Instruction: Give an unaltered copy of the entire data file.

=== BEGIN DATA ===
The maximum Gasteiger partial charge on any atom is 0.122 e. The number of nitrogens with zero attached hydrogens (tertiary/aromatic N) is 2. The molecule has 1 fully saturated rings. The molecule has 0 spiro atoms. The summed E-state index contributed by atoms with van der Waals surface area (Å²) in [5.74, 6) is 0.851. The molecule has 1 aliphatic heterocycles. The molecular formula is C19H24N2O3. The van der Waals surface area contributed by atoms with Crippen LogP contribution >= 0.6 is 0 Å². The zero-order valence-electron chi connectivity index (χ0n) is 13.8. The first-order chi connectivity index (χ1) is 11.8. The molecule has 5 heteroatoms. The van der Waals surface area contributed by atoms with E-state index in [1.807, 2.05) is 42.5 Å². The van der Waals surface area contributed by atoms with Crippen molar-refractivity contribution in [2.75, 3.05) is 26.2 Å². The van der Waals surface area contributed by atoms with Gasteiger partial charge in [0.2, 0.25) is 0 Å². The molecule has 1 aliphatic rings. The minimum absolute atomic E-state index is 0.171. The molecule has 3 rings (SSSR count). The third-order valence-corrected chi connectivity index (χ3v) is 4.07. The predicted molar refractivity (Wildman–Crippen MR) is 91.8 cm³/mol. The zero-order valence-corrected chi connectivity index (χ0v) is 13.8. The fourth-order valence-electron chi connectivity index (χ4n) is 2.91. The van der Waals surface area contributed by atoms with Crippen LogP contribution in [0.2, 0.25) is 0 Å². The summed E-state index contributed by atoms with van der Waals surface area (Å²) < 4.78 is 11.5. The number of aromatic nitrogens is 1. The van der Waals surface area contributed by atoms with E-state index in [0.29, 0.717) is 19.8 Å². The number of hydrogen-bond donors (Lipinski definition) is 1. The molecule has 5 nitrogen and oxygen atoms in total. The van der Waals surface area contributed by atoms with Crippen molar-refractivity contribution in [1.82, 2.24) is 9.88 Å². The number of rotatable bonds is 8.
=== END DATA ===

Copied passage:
The maximum Gasteiger partial charge on any atom is 0.122 e. The number of nitrogens with zero attached hydrogens (tertiary/aromatic N) is 2. The molecule has 1 fully saturated rings. The molecule has 0 spiro atoms. The summed E-state index contributed by atoms with van der Waals surface area (Å²) in [5.74, 6) is 0.851. The molecule has 1 aliphatic heterocycles. The molecular formula is C19H24N2O3. The van der Waals surface area contributed by atoms with Crippen LogP contribution >= 0.6 is 0 Å². The zero-order valence-electron chi connectivity index (χ0n) is 13.8. The first-order chi connectivity index (χ1) is 11.8. The molecule has 5 heteroatoms. The van der Waals surface area contributed by atoms with E-state index in [1.807, 2.05) is 42.5 Å². The van der Waals surface area contributed by atoms with Crippen molar-refractivity contribution in [2.75, 3.05) is 26.2 Å². The van der Waals surface area contributed by atoms with Gasteiger partial charge in [0.2, 0.25) is 0 Å². The molecule has 1 aliphatic rings. The minimum absolute atomic E-state index is 0.171. The molecule has 3 rings (SSSR count). The third-order valence-corrected chi connectivity index (χ3v) is 4.07. The predicted molar refractivity (Wildman–Crippen MR) is 91.8 cm³/mol. The zero-order valence-corrected chi connectivity index (χ0v) is 13.8. The fourth-order valence-electron chi connectivity index (χ4n) is 2.91. The van der Waals surface area contributed by atoms with Crippen LogP contribution in [0.2, 0.25) is 0 Å². The summed E-state index contributed by atoms with van der Waals surface area (Å²) < 4.78 is 11.5. The number of aromatic nitrogens is 1. The van der Waals surface area contributed by atoms with E-state index in [0.29, 0.717) is 19.8 Å². The number of hydrogen-bond donors (Lipinski definition) is 1. The molecule has 5 nitrogen and oxygen atoms in total. The van der Waals surface area contributed by atoms with Crippen molar-refractivity contribution in [1.82, 2.24) is 9.88 Å². The number of rotatable bonds is 8.